The Country Wife is a Restoration comedy written in 1675 by William Wycherley. A product of the tolerant early Restoration period, the play reflects an aristocratic and anti-Puritan ideology, and was controversial for its sexual explicitness even in its own time. The title itself contains a lewd pun with regard to the first syllable of "country". It is based on several plays by Molière, with added features that 1670s London audiences demanded: colloquial prose dialogue in place of Molière's verse, a complicated, fast-paced plot tangle, and many sex jokes. It turns on two indelicate plot devices: a rake's trick of pretending near impotence to safely have clandestine affairs with married women, and the arrival in London of an inexperienced young "country wife", with her discovery of the joys of town life, especially the fascinating London men. The implied condition the Rake, Horner, claimed to suffer from was, he said, contracted in France whilst "dealing with common women". The only cure was to have a surgeon drastically reduce the extent of his manly stature and therefore he would be no threat to any man's wife.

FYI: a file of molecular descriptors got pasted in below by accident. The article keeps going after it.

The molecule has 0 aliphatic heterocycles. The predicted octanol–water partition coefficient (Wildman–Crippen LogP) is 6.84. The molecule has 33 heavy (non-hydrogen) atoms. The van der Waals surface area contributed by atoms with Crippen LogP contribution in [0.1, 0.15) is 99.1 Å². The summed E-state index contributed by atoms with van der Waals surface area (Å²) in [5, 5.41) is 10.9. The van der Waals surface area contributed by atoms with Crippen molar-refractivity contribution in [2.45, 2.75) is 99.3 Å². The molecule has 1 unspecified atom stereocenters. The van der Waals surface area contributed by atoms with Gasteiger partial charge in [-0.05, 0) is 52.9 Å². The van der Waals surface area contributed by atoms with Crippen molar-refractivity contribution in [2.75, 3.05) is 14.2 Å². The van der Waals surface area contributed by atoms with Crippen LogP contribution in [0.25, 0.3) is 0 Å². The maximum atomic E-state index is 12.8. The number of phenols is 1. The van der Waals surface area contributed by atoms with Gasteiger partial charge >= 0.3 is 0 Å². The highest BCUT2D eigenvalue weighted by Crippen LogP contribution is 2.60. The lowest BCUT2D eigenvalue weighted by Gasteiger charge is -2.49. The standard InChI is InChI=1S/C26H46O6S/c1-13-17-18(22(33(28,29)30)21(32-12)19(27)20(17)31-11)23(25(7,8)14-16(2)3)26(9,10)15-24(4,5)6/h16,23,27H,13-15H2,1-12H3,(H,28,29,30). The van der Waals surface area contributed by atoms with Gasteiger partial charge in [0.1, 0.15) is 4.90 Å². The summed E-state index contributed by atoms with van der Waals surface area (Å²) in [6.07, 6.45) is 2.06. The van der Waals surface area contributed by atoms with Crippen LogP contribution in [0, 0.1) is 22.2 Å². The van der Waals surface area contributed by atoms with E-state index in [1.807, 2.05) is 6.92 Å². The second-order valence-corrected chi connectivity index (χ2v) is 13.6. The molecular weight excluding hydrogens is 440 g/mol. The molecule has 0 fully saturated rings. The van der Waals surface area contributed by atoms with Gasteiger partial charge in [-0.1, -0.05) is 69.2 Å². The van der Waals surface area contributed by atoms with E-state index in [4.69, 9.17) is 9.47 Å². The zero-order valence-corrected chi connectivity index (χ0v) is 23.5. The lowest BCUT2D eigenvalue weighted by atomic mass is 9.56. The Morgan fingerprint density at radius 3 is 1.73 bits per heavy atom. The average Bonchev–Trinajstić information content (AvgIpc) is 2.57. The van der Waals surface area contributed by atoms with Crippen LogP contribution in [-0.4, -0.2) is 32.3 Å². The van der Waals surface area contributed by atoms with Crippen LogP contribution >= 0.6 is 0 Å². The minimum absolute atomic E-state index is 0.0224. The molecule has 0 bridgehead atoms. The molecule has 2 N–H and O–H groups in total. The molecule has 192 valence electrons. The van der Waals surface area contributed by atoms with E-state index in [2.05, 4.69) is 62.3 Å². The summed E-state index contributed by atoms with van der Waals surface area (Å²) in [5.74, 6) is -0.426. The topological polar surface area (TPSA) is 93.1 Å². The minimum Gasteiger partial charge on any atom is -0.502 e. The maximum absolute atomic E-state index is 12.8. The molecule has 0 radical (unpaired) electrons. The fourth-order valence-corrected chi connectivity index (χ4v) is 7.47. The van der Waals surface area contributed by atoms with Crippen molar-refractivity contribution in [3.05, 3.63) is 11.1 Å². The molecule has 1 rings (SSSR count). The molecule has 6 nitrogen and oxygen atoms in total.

The scandalous trick and the frank language have for much of the play's history kept it off the stage and out of print. Between 1753 and 1924, The Country Wife was considered too outrageous to be performed at all and was replaced on the stage by David Garrick's cleaned-up and bland version The Country Girl, now a forgotten curiosity. The original play is again a stage favourite today, and is also acclaimed by academic critics, who praise its linguistic energy, sharp social satire, and openness to different interpretations.